A pilot project in three diverse townships last year should perhaps have served as the proverbial canary in the coal mine, with a report of the outcome citing many of the issues that have cropped up in recent weeks, albeit seemingly to a less severe degree.

Despite two years of preparations, and claims of extensive voter education and registration monitoring trainings provided to civil society organizations (CSOs), we are faced with a situation where, with six months to go until the election, the climb is getting steeper by the day.

One of the CSOs tasked with observing the voter registration process, the Peoples’ Alliance for Credible Elections (PACE), had recommended to the UEC “to guide its election officials on what to do if data on date of birth, parent’s name and NRC [National Registration Card] number do not match.” From what has been heard during the recent voter list displays in Rangoon townships, many election officials “were clueless” when voters pointed out these discrepancies.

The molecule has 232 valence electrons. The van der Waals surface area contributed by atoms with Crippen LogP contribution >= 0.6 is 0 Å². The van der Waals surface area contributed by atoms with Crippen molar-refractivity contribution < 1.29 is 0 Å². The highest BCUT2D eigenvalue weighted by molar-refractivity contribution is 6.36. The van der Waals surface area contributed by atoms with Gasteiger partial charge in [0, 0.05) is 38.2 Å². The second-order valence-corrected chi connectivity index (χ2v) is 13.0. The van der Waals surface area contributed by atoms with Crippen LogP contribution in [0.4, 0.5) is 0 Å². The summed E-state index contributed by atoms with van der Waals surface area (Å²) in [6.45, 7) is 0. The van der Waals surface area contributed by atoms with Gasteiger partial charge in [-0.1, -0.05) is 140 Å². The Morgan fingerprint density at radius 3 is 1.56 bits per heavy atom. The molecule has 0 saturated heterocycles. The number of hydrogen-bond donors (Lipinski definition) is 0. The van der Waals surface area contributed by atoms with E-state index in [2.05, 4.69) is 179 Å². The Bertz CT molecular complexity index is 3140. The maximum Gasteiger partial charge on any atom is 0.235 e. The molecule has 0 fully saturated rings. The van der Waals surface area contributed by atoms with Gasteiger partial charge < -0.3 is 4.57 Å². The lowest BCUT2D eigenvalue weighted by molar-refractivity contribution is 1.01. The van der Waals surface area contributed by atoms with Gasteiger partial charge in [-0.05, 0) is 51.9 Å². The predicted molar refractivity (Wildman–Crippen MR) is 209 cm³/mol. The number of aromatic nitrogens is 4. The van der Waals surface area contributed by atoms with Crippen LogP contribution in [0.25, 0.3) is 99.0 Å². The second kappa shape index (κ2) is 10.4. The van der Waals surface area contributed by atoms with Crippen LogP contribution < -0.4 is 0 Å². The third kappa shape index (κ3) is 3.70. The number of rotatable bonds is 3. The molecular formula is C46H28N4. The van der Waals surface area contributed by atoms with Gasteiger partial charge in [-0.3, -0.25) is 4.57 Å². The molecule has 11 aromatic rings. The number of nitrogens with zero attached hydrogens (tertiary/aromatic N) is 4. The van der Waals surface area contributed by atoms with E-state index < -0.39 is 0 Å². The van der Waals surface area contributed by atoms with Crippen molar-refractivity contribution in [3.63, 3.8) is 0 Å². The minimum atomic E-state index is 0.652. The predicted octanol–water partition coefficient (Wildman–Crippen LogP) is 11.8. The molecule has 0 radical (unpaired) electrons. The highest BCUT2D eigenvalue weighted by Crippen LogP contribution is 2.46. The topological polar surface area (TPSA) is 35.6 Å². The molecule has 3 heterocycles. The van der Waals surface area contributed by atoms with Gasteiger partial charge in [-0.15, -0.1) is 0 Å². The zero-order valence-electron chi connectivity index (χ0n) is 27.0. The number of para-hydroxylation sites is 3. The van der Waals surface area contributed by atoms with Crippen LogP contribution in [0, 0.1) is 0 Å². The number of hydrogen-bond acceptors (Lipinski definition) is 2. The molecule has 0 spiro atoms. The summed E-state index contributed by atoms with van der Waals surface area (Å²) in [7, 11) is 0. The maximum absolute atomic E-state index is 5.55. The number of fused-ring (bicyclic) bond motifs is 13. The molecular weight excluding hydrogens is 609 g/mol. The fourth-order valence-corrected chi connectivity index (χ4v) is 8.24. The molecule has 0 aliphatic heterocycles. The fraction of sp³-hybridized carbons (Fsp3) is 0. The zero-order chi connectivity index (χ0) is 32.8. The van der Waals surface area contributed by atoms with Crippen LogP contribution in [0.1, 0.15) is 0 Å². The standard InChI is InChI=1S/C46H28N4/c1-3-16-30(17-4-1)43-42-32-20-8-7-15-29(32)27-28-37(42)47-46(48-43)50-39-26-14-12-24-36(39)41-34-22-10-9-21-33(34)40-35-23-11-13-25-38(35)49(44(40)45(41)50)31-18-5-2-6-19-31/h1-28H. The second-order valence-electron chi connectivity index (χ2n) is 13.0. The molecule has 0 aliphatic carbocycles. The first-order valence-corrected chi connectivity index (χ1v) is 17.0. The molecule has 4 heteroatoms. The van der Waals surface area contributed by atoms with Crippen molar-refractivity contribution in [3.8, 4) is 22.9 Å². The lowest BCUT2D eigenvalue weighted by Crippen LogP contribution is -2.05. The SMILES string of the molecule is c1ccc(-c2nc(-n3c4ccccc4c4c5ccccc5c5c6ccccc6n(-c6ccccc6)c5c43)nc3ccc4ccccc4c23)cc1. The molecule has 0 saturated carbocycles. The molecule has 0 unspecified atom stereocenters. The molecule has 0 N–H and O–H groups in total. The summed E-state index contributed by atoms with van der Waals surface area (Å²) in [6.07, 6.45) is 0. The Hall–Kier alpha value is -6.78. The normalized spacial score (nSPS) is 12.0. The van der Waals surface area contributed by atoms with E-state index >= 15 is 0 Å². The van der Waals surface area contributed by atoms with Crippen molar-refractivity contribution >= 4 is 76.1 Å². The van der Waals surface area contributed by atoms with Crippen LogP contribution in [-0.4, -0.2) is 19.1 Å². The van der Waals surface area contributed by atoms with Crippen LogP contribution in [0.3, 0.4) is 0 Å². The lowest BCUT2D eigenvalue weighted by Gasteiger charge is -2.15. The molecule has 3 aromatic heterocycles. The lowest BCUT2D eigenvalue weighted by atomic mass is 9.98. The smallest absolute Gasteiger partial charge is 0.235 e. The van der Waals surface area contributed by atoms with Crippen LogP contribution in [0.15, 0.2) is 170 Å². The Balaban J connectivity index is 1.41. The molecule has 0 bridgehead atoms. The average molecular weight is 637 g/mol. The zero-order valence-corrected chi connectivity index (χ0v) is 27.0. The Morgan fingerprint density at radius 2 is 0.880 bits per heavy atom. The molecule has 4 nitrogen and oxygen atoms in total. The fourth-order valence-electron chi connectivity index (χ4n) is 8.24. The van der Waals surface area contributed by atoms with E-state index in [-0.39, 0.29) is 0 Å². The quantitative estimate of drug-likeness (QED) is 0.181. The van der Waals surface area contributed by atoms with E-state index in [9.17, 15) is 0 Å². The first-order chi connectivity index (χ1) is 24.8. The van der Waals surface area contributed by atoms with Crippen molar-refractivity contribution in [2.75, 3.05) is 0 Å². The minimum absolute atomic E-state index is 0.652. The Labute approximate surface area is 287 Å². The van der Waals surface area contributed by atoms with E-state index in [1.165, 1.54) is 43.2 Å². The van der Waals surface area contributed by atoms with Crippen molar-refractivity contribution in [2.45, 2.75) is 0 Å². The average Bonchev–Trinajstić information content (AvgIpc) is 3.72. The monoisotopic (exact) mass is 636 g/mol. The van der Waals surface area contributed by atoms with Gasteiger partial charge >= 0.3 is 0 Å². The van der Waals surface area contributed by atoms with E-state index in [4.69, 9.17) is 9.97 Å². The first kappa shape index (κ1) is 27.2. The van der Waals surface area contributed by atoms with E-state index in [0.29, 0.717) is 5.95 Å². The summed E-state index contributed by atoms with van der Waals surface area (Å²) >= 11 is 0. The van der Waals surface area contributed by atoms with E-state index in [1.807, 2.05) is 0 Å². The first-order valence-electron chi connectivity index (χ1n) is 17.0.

If the voter registration process, which has snowballed into a major concern, is anything to go by, it would be fair to say that the election commission needs to come up with a better explanation, or accept that something is fundamentally wrong with its trainings and voter education initiatives.

According to the UEC, a “nationwide voter list display” after the election date is announced will serve as a “double verification process,” ensuring the rosters are ready for prime time. But this plan will fall flat, and the UEC will have egg on its face, if voters go to the polling stations on Election Day only to find their names missing or incorrectly enumerated, rendering them incapable of voting. Would the UEC and its team of advisors then offer a perfunctory apology and promise that “this won’t happen again,” as was said by one Arakan State election official after the 2010 elections?

Let’s hope not, because if so, it’ll be five long years before they have a chance to honor their word.

Saw Nyi Nyi is a researcher and commentator on political and election-related affairs in Southeast Asia.